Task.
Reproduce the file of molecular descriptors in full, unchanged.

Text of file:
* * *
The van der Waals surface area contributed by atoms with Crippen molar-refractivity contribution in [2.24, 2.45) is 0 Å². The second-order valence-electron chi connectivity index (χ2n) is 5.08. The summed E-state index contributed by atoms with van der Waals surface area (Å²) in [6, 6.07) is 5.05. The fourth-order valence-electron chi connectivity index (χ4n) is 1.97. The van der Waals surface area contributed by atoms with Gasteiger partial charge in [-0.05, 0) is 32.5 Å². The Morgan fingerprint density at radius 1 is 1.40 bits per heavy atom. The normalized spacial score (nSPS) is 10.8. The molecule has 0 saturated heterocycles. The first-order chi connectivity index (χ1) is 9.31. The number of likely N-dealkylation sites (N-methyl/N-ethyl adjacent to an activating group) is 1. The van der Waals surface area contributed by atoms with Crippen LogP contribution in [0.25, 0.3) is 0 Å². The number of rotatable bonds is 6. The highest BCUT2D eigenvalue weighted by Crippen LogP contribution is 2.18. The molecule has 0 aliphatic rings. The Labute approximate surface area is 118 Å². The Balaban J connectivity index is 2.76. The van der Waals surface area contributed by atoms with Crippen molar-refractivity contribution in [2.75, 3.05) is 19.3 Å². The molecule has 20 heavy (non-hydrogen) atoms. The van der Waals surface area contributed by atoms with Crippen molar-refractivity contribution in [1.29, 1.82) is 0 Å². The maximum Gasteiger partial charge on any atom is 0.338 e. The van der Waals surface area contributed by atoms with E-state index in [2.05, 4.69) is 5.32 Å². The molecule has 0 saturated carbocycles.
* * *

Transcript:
The van der Waals surface area contributed by atoms with Crippen molar-refractivity contribution in [2.24, 2.45) is 0 Å². The second-order valence-electron chi connectivity index (χ2n) is 5.08. The summed E-state index contributed by atoms with van der Waals surface area (Å²) in [6, 6.07) is 5.05. The fourth-order valence-electron chi connectivity index (χ4n) is 1.97. The van der Waals surface area contributed by atoms with Gasteiger partial charge in [-0.05, 0) is 32.5 Å². The Morgan fingerprint density at radius 1 is 1.40 bits per heavy atom. The normalized spacial score (nSPS) is 10.8. The molecule has 0 saturated heterocycles. The first-order chi connectivity index (χ1) is 9.31. The number of likely N-dealkylation sites (N-methyl/N-ethyl adjacent to an activating group) is 1. The van der Waals surface area contributed by atoms with Crippen LogP contribution in [0.25, 0.3) is 0 Å². The number of rotatable bonds is 6. The highest BCUT2D eigenvalue weighted by Crippen LogP contribution is 2.18. The molecule has 0 aliphatic rings. The Labute approximate surface area is 118 Å². The Balaban J connectivity index is 2.76. The van der Waals surface area contributed by atoms with Crippen molar-refractivity contribution in [2.75, 3.05) is 19.3 Å². The molecule has 20 heavy (non-hydrogen) atoms. The van der Waals surface area contributed by atoms with Crippen molar-refractivity contribution in [1.29, 1.82) is 0 Å². The maximum Gasteiger partial charge on any atom is 0.338 e. The van der Waals surface area contributed by atoms with E-state index in [2.05, 4.69) is 5.32 Å². The molecule has 0 saturated carbocycles.